Daniel Gray and Kathleen Starrie - An igloo constructed out of milk cartons filled with colored water and frozen
MY NEW UNIFORM!
alias “trekvix" ;)
*because holy frak do I love Star Trek!
"Rated G for Geek" and "Rated N for Nerd", t-shirts and other items by trekvix on RedBubble
My roommate built a “Crack in the Universe.”
Click for the best DoctorWho tumblr ever.
Point Lobos Red Algae Forest photos by Alan Sailer
Great photography, or really just an art in general, is the kind that makes you second- or even triple-guess yourself. Originally I thought these were pictures of serpentine-coiling tree branches but upon closer inspection I realized that Alan Sailer had shrunk himself to microscopic proportions and was actually photographing tiny spore colonies. Then upon reading the comments I discovered I didnt know shit because these really are trees in Point Lobos, California, but covered in red algae and coincidentally hit just right by the setting sunlight and that Alan Sailer was, in fact, human-sized after all. So even if good art does make you question yourself, maybe it’s just best to stick with your initial guess.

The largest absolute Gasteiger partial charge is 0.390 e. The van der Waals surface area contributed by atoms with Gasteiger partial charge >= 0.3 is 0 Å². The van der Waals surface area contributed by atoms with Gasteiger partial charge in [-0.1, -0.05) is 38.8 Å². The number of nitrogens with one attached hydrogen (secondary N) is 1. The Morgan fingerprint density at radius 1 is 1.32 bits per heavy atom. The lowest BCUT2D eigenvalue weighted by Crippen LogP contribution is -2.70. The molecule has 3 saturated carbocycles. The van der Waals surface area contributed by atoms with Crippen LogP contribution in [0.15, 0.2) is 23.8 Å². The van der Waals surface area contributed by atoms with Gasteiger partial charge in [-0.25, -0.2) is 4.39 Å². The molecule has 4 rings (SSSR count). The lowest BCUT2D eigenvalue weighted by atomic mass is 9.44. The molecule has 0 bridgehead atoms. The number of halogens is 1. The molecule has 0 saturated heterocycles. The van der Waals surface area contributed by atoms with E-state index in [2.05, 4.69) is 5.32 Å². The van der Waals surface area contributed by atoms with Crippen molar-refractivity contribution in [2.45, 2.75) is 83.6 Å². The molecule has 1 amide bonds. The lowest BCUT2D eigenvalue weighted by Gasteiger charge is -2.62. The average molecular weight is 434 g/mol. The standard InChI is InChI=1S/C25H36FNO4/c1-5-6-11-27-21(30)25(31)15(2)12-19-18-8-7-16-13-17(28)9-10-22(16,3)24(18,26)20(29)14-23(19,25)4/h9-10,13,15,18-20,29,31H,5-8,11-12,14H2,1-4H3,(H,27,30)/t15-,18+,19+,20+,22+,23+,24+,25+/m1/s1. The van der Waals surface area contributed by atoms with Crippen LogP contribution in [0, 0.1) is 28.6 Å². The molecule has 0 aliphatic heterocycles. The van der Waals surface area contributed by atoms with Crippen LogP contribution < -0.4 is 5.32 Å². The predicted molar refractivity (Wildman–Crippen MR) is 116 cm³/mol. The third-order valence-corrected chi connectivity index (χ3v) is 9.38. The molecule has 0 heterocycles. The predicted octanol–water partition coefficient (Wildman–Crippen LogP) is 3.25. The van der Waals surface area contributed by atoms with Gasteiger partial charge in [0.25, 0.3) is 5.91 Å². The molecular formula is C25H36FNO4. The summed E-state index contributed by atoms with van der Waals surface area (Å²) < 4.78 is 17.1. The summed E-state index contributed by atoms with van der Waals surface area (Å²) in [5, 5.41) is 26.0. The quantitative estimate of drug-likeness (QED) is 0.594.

Superhero Media Crossovers by Butcher Billy
It’s easy to forget how much the comic stylings of the 60’s and 70’s have inspired modern films and just how timeless those two-dimensional, spandex-clad superheroes can be. Billy’s latest series replaces live action with the lines they were born from, interlacing cinematography with storyboard.
(PERSONAL PLUG TIME: Check out more awesome comic book-related art over at my other blog: Time Travel and Rocket-Powered Apes)
hehe :) why thank you!
Human Space Contact Prints by Brett Henrikson
Expressing an interest in the deceptive nature of photographs and how we coax a colorful facsimile from negatives, Henrikson sought to produce a series of photographs cut from reality but conveying things that only exist as a copy of some imaginary original. Much in the same way our views of the Universe are comprised of invisible spectrums, sewn together with false colors, gamma, and x-rays, Brett’s use of c-prints shows use the world we can’t see.